Record music sales soothe the ‘pandemic blues’
Inflation slows to 0.4%, the worst is yet to come for retail, and other breaking business news
UK vinyl sales to overtake CDs for first time since 1987
It was a record year for the music industry in 2020 with global sales amounting to the tune of $21.6bn (£15.7bn) - the highest figure since 2002.
According to the IFPI, which represents the recording industry, global music revenues increased by 7.4% and paid streaming revenues rose by 18.5%. With sales hitting a high note last year, music helped soothe the “pandemic blues”, says Reuters. In its global report, the IFPI added that “we have once again been reminded of the enduring power of music”.
In the UK, pandemic music buying habits have accelerated the revival of the classic LP, The Guardian reports. And record labels are “on track” to make more money in 2021 from the sale of vinyl than the “once-mighty” CD for the first time since 1987.
UK inflation slows to 0.4% as clothing and car prices fall
The UK’s inflation rate had an unexpected fall in February - driven by lower prices for clothing, second-hand cars and toys. In its latest consumer prices index, the Office for National Statistics (ONS) said inflation slowed to 0.4% last month from 0.7% in January. City economists had expected a “slight uptick to 0.8%”, The Guardian reports.
Jonathan Athow, ONS deputy national statistician, said a fall in clothing prices helped to ease inflation in February - which is “traditionally a month where we would see these prices rise”. The impact of the Covid-19 pandemic has “disrupted standard seasonal patterns”.
Compared with the same month last year, clothing prices dropped by 5.4% in February - the largest fall in more than a decade. “Cheaper clothing largely reflects lower demand, with people stuck at home,” says the FT.
11,000 outlets shut in 2020 - and 18,000 more could follow
More than 11,000 outlets in the UK shut their doors permanently last year and experts are warning that the worst is yet to come for the retail sector.
In its 2020 report, the Local Data Company (LDC) revealed that 9,877 chain premises and 1,442 independent shops, restaurants and leisure venues closed for good across England, Scotland and Wales in 2020.
With the coronavirus crisis hammering the high streets, locations across Britain “may not yet have felt the full impact of the pandemic”, Retail Week reports. It’s predicted that up to 18,000 more outlets could be vacated this year.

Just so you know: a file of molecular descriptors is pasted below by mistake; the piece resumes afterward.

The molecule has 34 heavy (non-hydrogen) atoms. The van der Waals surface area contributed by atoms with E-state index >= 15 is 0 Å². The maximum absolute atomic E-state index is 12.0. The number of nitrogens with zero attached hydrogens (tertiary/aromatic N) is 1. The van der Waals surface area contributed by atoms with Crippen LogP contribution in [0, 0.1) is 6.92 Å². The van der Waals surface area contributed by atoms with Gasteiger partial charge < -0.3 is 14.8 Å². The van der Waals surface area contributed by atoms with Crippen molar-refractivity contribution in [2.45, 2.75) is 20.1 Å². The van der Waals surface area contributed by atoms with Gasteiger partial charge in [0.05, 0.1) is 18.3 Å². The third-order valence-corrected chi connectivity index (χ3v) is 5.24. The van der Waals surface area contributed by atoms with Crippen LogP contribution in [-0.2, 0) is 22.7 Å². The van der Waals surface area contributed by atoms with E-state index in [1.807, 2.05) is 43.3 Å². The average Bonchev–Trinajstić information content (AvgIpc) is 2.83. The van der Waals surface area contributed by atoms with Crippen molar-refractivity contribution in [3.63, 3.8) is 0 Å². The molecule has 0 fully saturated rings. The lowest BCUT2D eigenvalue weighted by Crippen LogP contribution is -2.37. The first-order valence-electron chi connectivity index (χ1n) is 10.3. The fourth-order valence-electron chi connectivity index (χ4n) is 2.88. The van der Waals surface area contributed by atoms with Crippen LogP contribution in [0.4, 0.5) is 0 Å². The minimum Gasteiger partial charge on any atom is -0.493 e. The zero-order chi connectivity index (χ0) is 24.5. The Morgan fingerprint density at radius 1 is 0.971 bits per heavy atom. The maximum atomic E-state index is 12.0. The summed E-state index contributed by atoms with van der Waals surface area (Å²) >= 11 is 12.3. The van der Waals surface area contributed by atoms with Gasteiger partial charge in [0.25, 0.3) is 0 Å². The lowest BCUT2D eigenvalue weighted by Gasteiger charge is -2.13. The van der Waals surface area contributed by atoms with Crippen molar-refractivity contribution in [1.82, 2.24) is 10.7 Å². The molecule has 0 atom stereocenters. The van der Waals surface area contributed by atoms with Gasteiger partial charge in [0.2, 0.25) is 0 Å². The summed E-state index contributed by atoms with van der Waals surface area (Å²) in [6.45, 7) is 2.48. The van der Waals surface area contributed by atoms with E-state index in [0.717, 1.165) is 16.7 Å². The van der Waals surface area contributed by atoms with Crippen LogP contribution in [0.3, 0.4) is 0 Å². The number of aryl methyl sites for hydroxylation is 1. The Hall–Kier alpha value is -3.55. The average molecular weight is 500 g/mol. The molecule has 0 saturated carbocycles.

Lucy Stainton, head of retail at LDC, expects to see the “state of play in terms of vacancy rates and net change worsening over the course of 2021 and 2022 before levelling out”.
UK to get post-Brexit boost from Abu Dhabi investment
A multibillion-pound partnership has been agreed between the UK and the United Arab Emirates which will see investment in British life sciences, health, technology, clean energy and infrastructure.
Delivering a “significant post-Brexit boost” to Prime Minister Boris Johnson, it’s suggested that the overall investment from Abu Dhabi state fund Mubadala could be up to £5bn, the FT reports. While the exact size of the total investment was “not clear”, officials say that the $232bn (£168.9bn) Abu Dhabi fund “only deals in big numbers”.
Geely revs up challenge to Tesla
Geely, China’s biggest carmaker, has launched a premium electric vehicle (EV) brand which it hopes will rival Tesla. Under the Zeekr brand, Geely will develop and manufacture high-end EVs and it’s expected that deliveries will begin in the third quarter of 2021.
While Geely aims to better compete with market leader Tesla on its home turf, it will face “fierce competition” from Chinese groups Nio, Xpeng and Li Auto, says the FT. Yale Zhang, founder of Shanghai-based consultancy Automotive Foresight, believes that although the venture “will be costly” for Geely, it is a “necessary move for the automaker as it seeks to take on Tesla”.